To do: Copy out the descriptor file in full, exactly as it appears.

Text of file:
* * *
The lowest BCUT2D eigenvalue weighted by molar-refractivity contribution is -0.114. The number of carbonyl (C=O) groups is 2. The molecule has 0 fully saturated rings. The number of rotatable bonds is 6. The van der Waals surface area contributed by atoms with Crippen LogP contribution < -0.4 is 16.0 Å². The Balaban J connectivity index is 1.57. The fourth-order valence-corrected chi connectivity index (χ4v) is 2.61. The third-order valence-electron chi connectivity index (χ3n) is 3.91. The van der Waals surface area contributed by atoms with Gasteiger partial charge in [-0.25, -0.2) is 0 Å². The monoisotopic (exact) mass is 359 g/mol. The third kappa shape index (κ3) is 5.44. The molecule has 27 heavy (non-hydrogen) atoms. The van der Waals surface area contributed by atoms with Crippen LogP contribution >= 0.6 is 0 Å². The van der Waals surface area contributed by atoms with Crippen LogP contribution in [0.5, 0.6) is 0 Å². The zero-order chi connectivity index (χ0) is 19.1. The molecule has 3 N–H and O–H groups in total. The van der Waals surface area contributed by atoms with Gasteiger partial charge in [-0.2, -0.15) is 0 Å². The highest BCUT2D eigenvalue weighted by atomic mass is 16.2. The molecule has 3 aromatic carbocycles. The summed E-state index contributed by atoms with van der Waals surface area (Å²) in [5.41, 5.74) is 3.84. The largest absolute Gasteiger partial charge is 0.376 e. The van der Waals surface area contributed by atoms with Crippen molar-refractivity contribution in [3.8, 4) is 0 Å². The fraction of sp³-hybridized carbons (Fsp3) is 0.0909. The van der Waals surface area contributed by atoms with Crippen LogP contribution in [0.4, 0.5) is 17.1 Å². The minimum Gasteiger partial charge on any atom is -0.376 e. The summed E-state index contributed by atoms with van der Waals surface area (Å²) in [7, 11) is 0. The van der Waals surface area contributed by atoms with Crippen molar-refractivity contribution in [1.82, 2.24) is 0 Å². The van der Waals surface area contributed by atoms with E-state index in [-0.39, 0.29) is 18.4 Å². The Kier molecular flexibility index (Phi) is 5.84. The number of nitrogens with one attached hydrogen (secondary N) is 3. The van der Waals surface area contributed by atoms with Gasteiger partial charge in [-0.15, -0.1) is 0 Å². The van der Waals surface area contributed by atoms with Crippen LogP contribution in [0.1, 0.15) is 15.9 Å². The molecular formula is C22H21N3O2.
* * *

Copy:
The lowest BCUT2D eigenvalue weighted by molar-refractivity contribution is -0.114. The number of carbonyl (C=O) groups is 2. The molecule has 0 fully saturated rings. The number of rotatable bonds is 6. The van der Waals surface area contributed by atoms with Crippen LogP contribution < -0.4 is 16.0 Å². The Balaban J connectivity index is 1.57. The fourth-order valence-corrected chi connectivity index (χ4v) is 2.61. The third-order valence-electron chi connectivity index (χ3n) is 3.91. The van der Waals surface area contributed by atoms with Gasteiger partial charge in [-0.25, -0.2) is 0 Å². The monoisotopic (exact) mass is 359 g/mol. The third kappa shape index (κ3) is 5.44. The molecule has 27 heavy (non-hydrogen) atoms. The van der Waals surface area contributed by atoms with Crippen LogP contribution >= 0.6 is 0 Å². The van der Waals surface area contributed by atoms with Crippen LogP contribution in [0.5, 0.6) is 0 Å². The zero-order chi connectivity index (χ0) is 19.1. The molecule has 3 N–H and O–H groups in total. The van der Waals surface area contributed by atoms with Gasteiger partial charge in [-0.2, -0.15) is 0 Å². The highest BCUT2D eigenvalue weighted by atomic mass is 16.2. The molecule has 3 aromatic carbocycles. The summed E-state index contributed by atoms with van der Waals surface area (Å²) in [5.41, 5.74) is 3.84. The largest absolute Gasteiger partial charge is 0.376 e. The van der Waals surface area contributed by atoms with Crippen molar-refractivity contribution in [3.8, 4) is 0 Å². The fraction of sp³-hybridized carbons (Fsp3) is 0.0909. The van der Waals surface area contributed by atoms with Crippen LogP contribution in [0.4, 0.5) is 17.1 Å². The minimum Gasteiger partial charge on any atom is -0.376 e. The summed E-state index contributed by atoms with van der Waals surface area (Å²) in [7, 11) is 0. The van der Waals surface area contributed by atoms with Crippen molar-refractivity contribution in [1.82, 2.24) is 0 Å². The van der Waals surface area contributed by atoms with E-state index in [-0.39, 0.29) is 18.4 Å². The Kier molecular flexibility index (Phi) is 5.84. The number of nitrogens with one attached hydrogen (secondary N) is 3. The van der Waals surface area contributed by atoms with Gasteiger partial charge in [-0.15, -0.1) is 0 Å². The van der Waals surface area contributed by atoms with Crippen LogP contribution in [0.1, 0.15) is 15.9 Å². The molecular formula is C22H21N3O2.